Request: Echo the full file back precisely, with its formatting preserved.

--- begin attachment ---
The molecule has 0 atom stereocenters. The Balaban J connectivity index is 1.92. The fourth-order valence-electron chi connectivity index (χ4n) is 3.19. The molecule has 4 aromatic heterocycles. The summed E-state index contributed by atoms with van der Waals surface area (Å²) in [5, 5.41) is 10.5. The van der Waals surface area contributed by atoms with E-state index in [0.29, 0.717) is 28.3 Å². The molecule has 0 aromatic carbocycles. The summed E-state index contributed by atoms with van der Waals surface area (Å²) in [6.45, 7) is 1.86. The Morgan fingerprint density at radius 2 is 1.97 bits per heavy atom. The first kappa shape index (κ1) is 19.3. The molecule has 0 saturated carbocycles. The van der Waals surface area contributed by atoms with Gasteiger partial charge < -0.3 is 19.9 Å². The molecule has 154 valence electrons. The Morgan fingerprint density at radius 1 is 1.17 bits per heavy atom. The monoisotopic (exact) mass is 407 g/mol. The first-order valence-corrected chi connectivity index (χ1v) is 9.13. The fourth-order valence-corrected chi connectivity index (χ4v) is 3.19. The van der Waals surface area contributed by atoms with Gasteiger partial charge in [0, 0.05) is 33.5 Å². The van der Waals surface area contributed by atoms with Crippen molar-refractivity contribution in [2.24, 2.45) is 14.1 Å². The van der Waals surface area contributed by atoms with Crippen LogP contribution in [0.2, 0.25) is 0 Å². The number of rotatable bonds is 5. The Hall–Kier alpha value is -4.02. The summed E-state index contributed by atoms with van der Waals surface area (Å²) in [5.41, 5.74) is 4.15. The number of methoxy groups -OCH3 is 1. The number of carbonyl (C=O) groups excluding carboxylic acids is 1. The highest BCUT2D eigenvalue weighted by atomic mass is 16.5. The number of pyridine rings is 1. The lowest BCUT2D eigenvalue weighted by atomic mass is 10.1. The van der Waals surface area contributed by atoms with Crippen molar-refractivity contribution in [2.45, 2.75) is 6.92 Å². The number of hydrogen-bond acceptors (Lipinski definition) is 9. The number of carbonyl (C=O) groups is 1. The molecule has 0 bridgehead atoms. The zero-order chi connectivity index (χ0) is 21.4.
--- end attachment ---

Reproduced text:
The molecule has 0 atom stereocenters. The Balaban J connectivity index is 1.92. The fourth-order valence-electron chi connectivity index (χ4n) is 3.19. The molecule has 4 aromatic heterocycles. The summed E-state index contributed by atoms with van der Waals surface area (Å²) in [5, 5.41) is 10.5. The van der Waals surface area contributed by atoms with E-state index in [0.29, 0.717) is 28.3 Å². The molecule has 0 aromatic carbocycles. The summed E-state index contributed by atoms with van der Waals surface area (Å²) in [6.45, 7) is 1.86. The Morgan fingerprint density at radius 2 is 1.97 bits per heavy atom. The first kappa shape index (κ1) is 19.3. The molecule has 0 saturated carbocycles. The van der Waals surface area contributed by atoms with Gasteiger partial charge < -0.3 is 19.9 Å². The molecule has 154 valence electrons. The Morgan fingerprint density at radius 1 is 1.17 bits per heavy atom. The monoisotopic (exact) mass is 407 g/mol. The first-order valence-corrected chi connectivity index (χ1v) is 9.13. The fourth-order valence-corrected chi connectivity index (χ4v) is 3.19. The van der Waals surface area contributed by atoms with Gasteiger partial charge in [0, 0.05) is 33.5 Å². The van der Waals surface area contributed by atoms with Crippen molar-refractivity contribution in [2.24, 2.45) is 14.1 Å². The van der Waals surface area contributed by atoms with Crippen LogP contribution in [0.2, 0.25) is 0 Å². The number of rotatable bonds is 5. The Hall–Kier alpha value is -4.02. The summed E-state index contributed by atoms with van der Waals surface area (Å²) in [5.41, 5.74) is 4.15. The number of methoxy groups -OCH3 is 1. The number of carbonyl (C=O) groups excluding carboxylic acids is 1. The highest BCUT2D eigenvalue weighted by atomic mass is 16.5. The number of pyridine rings is 1. The lowest BCUT2D eigenvalue weighted by atomic mass is 10.1. The van der Waals surface area contributed by atoms with Crippen molar-refractivity contribution in [2.45, 2.75) is 6.92 Å². The number of hydrogen-bond acceptors (Lipinski definition) is 9. The number of carbonyl (C=O) groups is 1. The molecule has 0 bridgehead atoms. The zero-order chi connectivity index (χ0) is 21.4.